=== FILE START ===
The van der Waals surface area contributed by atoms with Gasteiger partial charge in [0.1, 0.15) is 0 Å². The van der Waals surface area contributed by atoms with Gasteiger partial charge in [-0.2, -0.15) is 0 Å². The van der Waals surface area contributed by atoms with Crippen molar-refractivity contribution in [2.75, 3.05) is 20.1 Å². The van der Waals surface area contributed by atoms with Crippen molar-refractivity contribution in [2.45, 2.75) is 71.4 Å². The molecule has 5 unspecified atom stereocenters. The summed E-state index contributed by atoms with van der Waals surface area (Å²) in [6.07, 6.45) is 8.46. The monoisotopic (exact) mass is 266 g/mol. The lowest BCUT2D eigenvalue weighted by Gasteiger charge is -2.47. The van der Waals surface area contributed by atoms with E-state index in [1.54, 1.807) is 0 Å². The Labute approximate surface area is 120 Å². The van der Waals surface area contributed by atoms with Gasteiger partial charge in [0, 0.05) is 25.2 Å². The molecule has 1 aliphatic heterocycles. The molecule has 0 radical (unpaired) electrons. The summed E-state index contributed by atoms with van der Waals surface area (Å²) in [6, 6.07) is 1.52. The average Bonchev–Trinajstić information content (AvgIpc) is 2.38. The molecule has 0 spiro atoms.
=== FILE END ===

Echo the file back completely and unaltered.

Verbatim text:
The van der Waals surface area contributed by atoms with Gasteiger partial charge in [0.1, 0.15) is 0 Å². The van der Waals surface area contributed by atoms with Gasteiger partial charge in [-0.2, -0.15) is 0 Å². The van der Waals surface area contributed by atoms with Crippen molar-refractivity contribution in [2.75, 3.05) is 20.1 Å². The van der Waals surface area contributed by atoms with Crippen molar-refractivity contribution in [2.45, 2.75) is 71.4 Å². The molecule has 5 unspecified atom stereocenters. The summed E-state index contributed by atoms with van der Waals surface area (Å²) in [6.07, 6.45) is 8.46. The monoisotopic (exact) mass is 266 g/mol. The lowest BCUT2D eigenvalue weighted by Gasteiger charge is -2.47. The van der Waals surface area contributed by atoms with E-state index in [1.54, 1.807) is 0 Å². The Labute approximate surface area is 120 Å². The van der Waals surface area contributed by atoms with Gasteiger partial charge in [0, 0.05) is 25.2 Å². The molecule has 1 aliphatic heterocycles. The molecule has 0 radical (unpaired) electrons. The summed E-state index contributed by atoms with van der Waals surface area (Å²) in [6, 6.07) is 1.52. The average Bonchev–Trinajstić information content (AvgIpc) is 2.38. The molecule has 0 spiro atoms.